Cressbrook & Litton Flyfishers
30 September 2013
For me, September has always been the best of fishing months. In the early days of Grafham Water the last two weeks of the month would draw me like a magnet to those fantastic fry-feeding rainbows. And on the river, there is always the promise of some bigger fish as they start to feed heavily on the resurgent hatches of olives and stoneflies, in anticipation of the rigours of spawning. It came as a shock then, as I filled in my fishing journal, to find that I’d fished on just one September day this season.
Admittedly, it was a beautiful late September day, but the river was painfully low and fish were generally glued to the bottom. My guest Bob had forgotten his reel, so I lent him mine and rigged up the Tenkara for myself. We started at the Bobbin Mill, Bob going upstream whilst I went down to the first bend. I probably should have started with the nymph but I reasoned that there would be plenty of time for that caper during the forthcoming grayling months. And anyway, I’d seen a fish or two rise as I walked down to the cow drink at the first bend. I had on from a previous visit a smallish Light Tan Klinkhamer, which seemed as good a choice as any in the absence of a hatch. Putting into practice some of the tips I’d gleaned from the Tenkara Day, manipulating the fly and so on, I was soon playing a grayling which had sucked the fly down with very little disturbance. More fish came to the same tactic, but they were quite hard to come by.
I wandered up above the weir to see how Bob was doing. He’d opted for this section because he was a bit unsteady on his feet and reluctant to wade. He didn’t realize the challenge he’d set himself. The Magnificent Seven were all at home of course, doing what they do best – driving the angler to distraction! He’d tried every fly in his box, all subsequently inspected in great detail and found wanting. I suggested he might like to try one of my s22 CDC Beetles, with the peacock black Ice Dub body While he was tying this on I couldn’t resist having go for a brownie, which was lying just under the surface, no more than a rod’s length out from the bench where we sat. I flicked the Klink ahead of him, and suffered the usual contemptuous rejection. The next run down I gave the fly the merest hint of a vibration as it approached. Bang! The fish had it without hesitation, much to Bob’s irritation!
I took him up to the cow drink, where there was still a bit of current from the tail of Magpie Sough, persuaded him to get in and fish up the seam close to the bank and left him to it. I went down to the deep hole below the Weir, which I call the Aquarium. There were plenty of fish in view, most of them well down and unlikely to come up for a dry. However, there was one good fish, a rainbow of around 2 lbs, which was on station in the tail of the main flow, about three feet down. I tottered down to the tree, which afforded some cover, then licked the Klink across the current. Drag immediately took the fly under. I worked it with the rod tip, just sub surface, in six inch spurts. It hadn’t gone more than a foot or two when the fish nailed it. As it swam around in ever decreasing circles, its colleagues came up to see what all the fuss was about and I can tell you that there are fish in that hole of Icelandic proportions. It was at this point that I started to think about how I was going to land this fish. I always think true anglers never worry too much about this – we just try to cross this bridge if we are lucky enough to get there! On this occasion, the fish obligingly let go before I had to put myself at risk of a headlong plunge into the pool. Not too disappointing with this fish but it would have been a different matter had it been a 6 pounder! By the way, Bob took a nice fish from the cow drink on that little Beetle.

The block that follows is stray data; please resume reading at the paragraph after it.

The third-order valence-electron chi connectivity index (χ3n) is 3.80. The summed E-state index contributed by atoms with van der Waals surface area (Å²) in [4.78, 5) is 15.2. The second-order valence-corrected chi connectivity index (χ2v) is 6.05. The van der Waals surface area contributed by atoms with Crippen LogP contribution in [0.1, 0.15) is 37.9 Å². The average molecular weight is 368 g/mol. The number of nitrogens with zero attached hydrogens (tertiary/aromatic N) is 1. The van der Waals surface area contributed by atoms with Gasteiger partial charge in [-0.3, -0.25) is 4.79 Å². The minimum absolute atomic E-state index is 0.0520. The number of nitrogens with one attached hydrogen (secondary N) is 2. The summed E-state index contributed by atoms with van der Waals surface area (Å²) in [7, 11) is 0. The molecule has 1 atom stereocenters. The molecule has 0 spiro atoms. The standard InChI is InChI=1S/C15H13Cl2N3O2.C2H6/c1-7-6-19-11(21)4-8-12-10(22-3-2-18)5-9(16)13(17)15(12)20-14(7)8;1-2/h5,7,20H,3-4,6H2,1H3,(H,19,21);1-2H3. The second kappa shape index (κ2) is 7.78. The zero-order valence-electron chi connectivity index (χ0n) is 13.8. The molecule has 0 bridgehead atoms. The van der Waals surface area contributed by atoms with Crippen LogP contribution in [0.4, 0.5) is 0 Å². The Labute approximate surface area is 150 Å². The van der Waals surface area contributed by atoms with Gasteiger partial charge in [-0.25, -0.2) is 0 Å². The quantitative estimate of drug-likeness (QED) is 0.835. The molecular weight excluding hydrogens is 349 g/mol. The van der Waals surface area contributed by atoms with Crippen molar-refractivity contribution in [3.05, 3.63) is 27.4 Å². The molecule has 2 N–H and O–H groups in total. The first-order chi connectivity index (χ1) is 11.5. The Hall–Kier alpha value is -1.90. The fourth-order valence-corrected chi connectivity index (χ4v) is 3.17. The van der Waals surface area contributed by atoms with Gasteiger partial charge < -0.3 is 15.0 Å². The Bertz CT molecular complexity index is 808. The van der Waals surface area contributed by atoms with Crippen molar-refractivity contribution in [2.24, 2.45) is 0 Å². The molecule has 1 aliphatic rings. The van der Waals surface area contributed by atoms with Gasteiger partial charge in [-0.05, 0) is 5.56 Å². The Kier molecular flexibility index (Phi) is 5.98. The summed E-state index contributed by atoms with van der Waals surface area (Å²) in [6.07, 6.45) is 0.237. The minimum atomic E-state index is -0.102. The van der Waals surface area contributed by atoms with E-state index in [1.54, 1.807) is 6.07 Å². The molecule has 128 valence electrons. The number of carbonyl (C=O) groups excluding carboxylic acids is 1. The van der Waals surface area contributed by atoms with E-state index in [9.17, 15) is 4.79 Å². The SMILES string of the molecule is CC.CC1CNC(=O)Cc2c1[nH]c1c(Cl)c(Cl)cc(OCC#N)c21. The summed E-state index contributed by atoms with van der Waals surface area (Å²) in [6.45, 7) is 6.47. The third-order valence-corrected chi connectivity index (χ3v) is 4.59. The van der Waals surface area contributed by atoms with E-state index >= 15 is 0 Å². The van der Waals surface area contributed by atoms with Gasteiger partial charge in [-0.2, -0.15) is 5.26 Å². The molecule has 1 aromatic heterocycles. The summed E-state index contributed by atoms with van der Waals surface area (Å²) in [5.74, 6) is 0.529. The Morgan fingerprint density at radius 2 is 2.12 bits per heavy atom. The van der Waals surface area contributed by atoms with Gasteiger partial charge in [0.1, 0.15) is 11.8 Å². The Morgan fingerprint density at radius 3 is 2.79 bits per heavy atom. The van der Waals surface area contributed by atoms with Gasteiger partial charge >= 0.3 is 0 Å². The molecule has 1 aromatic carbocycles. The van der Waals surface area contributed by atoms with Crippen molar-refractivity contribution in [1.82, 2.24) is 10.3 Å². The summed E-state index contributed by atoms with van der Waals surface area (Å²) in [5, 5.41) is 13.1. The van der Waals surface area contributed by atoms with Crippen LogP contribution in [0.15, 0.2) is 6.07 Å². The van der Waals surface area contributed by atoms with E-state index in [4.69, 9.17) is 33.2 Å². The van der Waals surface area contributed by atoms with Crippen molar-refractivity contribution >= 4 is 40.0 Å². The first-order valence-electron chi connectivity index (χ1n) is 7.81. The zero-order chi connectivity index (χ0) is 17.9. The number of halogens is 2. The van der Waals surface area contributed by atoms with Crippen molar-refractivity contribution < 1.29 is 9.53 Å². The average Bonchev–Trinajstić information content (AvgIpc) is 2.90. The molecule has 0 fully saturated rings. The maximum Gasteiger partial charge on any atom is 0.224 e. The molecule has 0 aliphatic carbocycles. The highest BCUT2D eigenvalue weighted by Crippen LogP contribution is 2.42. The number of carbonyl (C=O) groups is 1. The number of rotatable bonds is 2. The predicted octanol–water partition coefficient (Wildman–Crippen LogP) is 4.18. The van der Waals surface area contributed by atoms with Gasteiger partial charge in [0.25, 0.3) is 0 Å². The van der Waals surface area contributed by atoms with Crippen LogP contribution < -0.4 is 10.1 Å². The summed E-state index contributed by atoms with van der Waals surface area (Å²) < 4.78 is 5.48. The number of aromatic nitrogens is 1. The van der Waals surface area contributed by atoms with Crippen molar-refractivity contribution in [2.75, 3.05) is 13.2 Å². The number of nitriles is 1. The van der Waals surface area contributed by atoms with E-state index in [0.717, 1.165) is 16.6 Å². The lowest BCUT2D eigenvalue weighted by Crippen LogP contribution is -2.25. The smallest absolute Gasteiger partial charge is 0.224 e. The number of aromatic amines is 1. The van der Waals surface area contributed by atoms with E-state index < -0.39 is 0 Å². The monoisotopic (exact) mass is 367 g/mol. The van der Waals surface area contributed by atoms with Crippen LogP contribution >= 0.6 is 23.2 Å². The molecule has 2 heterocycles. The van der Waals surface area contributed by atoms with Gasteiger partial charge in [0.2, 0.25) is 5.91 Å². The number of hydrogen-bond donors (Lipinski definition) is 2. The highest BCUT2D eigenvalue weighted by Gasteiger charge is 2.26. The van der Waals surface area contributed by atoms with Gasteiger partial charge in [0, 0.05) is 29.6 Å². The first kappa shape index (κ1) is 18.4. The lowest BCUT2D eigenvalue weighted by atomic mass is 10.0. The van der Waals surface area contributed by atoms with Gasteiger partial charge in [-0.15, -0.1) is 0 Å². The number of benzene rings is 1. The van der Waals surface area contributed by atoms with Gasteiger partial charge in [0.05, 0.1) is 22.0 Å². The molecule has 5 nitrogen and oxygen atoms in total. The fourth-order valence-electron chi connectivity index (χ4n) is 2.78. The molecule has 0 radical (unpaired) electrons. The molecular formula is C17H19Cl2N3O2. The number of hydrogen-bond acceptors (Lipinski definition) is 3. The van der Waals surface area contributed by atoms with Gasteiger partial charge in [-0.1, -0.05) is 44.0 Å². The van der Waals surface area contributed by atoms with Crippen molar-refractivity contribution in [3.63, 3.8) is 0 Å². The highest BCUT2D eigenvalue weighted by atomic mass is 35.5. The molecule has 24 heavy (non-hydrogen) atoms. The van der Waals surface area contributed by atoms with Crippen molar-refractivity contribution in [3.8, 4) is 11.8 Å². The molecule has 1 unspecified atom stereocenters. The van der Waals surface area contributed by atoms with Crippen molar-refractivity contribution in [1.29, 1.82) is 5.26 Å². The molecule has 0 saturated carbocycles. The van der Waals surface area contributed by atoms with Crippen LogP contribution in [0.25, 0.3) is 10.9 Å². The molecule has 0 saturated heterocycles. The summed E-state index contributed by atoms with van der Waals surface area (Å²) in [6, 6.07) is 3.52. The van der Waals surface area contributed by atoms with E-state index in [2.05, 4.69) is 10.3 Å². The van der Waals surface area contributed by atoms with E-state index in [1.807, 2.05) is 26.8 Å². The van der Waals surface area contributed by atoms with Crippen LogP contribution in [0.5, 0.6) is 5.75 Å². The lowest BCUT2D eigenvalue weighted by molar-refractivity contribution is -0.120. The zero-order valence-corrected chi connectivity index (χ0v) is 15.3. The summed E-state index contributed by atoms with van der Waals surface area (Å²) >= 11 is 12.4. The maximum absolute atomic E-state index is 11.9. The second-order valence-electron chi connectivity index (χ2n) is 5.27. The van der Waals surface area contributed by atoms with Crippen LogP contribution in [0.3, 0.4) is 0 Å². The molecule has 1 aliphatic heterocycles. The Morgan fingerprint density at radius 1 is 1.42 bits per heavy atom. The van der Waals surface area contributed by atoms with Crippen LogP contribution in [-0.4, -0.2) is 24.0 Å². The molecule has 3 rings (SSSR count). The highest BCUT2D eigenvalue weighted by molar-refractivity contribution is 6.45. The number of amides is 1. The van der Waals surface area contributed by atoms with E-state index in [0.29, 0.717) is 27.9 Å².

Reports of more good fish from Beat 6 in the Dale keep coming in. Steve Langan had two really good rainbows in quick succession from the same pool on a s14 Klinkhamer, the one to the left around 5 lbs and the other not much smaller. Tony Goodwin also had some good fish recently, topped by two wonderfully conditioned brownies from Beats 7 & 8, both taken on a s20 IOBO Humpy Variant, 22 and 24 inches respectively. Tony said “ I believe these fish were fish of a lifetime from a Derbyshire stream and we are truly blessed to have access to fishing of this quality. To be lucky enough to hook this stamp of trout in successive weeks is more than I could have dreamed of.”Peter Hayes was up recently with his friend Owain Mealing and they enjoyed some very good sport, including the very nice brown above.
A few housekeeping matters:
I’ve heard back from the Blackwell Residents Association regarding parking. They want to have the spaces for themselves as they all have two cars now. They are not interested in talking to us about any of the alternative arrangements I suggested so reluctantly we have to accept this. They are prepared to let the keepers use the car park however. For the rest of us it’s Shanks’s Pony I’m afraid!The Committee would be interested in hearing from this year’s new members on their impressions of the Club and the fishing they have experienced. If they could drop me an email I would love to hear from them. I’d be happy to hear from any of you for that matter!
The leaves are turning & grayling time is upon us.